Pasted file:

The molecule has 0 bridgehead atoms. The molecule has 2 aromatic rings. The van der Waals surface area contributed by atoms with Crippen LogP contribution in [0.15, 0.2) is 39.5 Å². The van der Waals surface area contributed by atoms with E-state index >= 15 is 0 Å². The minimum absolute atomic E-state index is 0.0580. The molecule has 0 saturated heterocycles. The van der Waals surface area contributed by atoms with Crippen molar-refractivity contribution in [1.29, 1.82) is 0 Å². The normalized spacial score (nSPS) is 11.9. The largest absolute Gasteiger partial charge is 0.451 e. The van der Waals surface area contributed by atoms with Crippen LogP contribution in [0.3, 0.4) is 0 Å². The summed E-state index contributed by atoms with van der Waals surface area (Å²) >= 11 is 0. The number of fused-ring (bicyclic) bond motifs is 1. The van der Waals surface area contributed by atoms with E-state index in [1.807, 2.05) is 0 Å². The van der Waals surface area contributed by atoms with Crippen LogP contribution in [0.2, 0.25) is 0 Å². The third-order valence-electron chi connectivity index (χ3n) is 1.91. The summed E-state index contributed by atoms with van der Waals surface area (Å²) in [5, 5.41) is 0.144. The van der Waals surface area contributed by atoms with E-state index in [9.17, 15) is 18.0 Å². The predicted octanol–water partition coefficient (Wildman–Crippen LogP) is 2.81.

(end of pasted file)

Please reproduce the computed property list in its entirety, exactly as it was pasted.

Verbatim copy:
The molecule has 0 bridgehead atoms. The molecule has 2 aromatic rings. The van der Waals surface area contributed by atoms with Crippen LogP contribution in [0.15, 0.2) is 39.5 Å². The van der Waals surface area contributed by atoms with E-state index >= 15 is 0 Å². The minimum absolute atomic E-state index is 0.0580. The molecule has 0 saturated heterocycles. The van der Waals surface area contributed by atoms with Crippen molar-refractivity contribution in [1.29, 1.82) is 0 Å². The normalized spacial score (nSPS) is 11.9. The largest absolute Gasteiger partial charge is 0.451 e. The van der Waals surface area contributed by atoms with Crippen LogP contribution in [0.3, 0.4) is 0 Å². The summed E-state index contributed by atoms with van der Waals surface area (Å²) >= 11 is 0. The number of fused-ring (bicyclic) bond motifs is 1. The van der Waals surface area contributed by atoms with E-state index in [1.807, 2.05) is 0 Å². The van der Waals surface area contributed by atoms with Crippen LogP contribution in [0.2, 0.25) is 0 Å². The third-order valence-electron chi connectivity index (χ3n) is 1.91. The summed E-state index contributed by atoms with van der Waals surface area (Å²) in [5, 5.41) is 0.144. The van der Waals surface area contributed by atoms with E-state index in [9.17, 15) is 18.0 Å². The predicted octanol–water partition coefficient (Wildman–Crippen LogP) is 2.81.